And that makes for some memorable theater. Wheadon rings true as a handicapper. He’s a cynical curmudgeon who is inured to seeing his best chances scratched. But he loves the game, loves the lore, loves the myths and superstitions, and loves studying the form as much as he loves watching the horses run — maybe more. And whether you’re an expert handicapper or have never opened a racing form, you’ll enjoy watching him man-splaining  racing to Vida. You might even learn a thing or two … from both of them. (At least I did, and I’ve been handicapping for decades.)

Vida — for all her “jabbering” (as Wheadon describes it in one of those audible thought bubbles) — usually has a few strides on our hero. And Rita Hight, whom I’ve seen in a few roles over the years, is giving what might be a career-best performance.

In one passage, where Vida rattles off the many states where she’s lived (I counted 11, ranging across the continent from Louisiana to South Carolina, Utah, Minnesota and beyond), Hight slips easily across dialects with the easy virtuosity of a master comedian. Here — as throughout the play — Pelfrey’s cast tech crew (Gerald Kean, lights; Bob Bush, technical director) have sharpened every detail of the script to a fine point.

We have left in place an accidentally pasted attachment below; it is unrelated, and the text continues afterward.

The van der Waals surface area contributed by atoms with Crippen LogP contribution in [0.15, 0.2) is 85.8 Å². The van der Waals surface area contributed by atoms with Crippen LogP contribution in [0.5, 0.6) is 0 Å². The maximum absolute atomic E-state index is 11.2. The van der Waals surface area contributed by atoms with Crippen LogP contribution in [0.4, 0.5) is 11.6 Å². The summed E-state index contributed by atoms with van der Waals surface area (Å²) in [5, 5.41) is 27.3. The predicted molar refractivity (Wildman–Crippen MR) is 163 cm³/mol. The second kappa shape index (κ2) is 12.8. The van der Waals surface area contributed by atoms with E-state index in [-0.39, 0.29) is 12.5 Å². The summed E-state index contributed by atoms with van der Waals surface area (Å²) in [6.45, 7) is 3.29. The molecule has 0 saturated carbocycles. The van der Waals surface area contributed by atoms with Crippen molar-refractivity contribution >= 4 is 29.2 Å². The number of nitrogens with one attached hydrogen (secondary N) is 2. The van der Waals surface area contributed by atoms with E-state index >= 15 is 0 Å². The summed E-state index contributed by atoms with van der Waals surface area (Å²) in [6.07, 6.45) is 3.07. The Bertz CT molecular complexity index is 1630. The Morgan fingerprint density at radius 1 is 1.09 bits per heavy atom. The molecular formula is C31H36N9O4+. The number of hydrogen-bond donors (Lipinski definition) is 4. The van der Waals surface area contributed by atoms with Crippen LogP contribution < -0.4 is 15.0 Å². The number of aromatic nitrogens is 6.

Much of the action revolves around a tip Vida receives at the concession stand, where she bumps into a tall, silver-haired man with piercing blue eyes and whose name sounds something like Dwayne. Maybe Dwayne Lupus? She’s not sure. And I’m not saying.

But I will offer a tip: “I’ll Bet On the Nag!” is a sure thing — and a great way to kick of your Derby doings.


Stages of Bloom

Stages of Bloom

STAGES OF BLOOM by Liz Fentress

June 9 – 25, 2017

Edith Jones is a ninety-year-old rosarian who is pressured to sell her home to the church by her cantankerous brother-in-law. On a cool autumn night, joined by her hapless “yard-man,” the brother-in-law, a young twenty-year-old college student and her Marine Corps boyfriend, Edith struggles to assemble an entry for her very last rose show and leave a lasting impression on the world.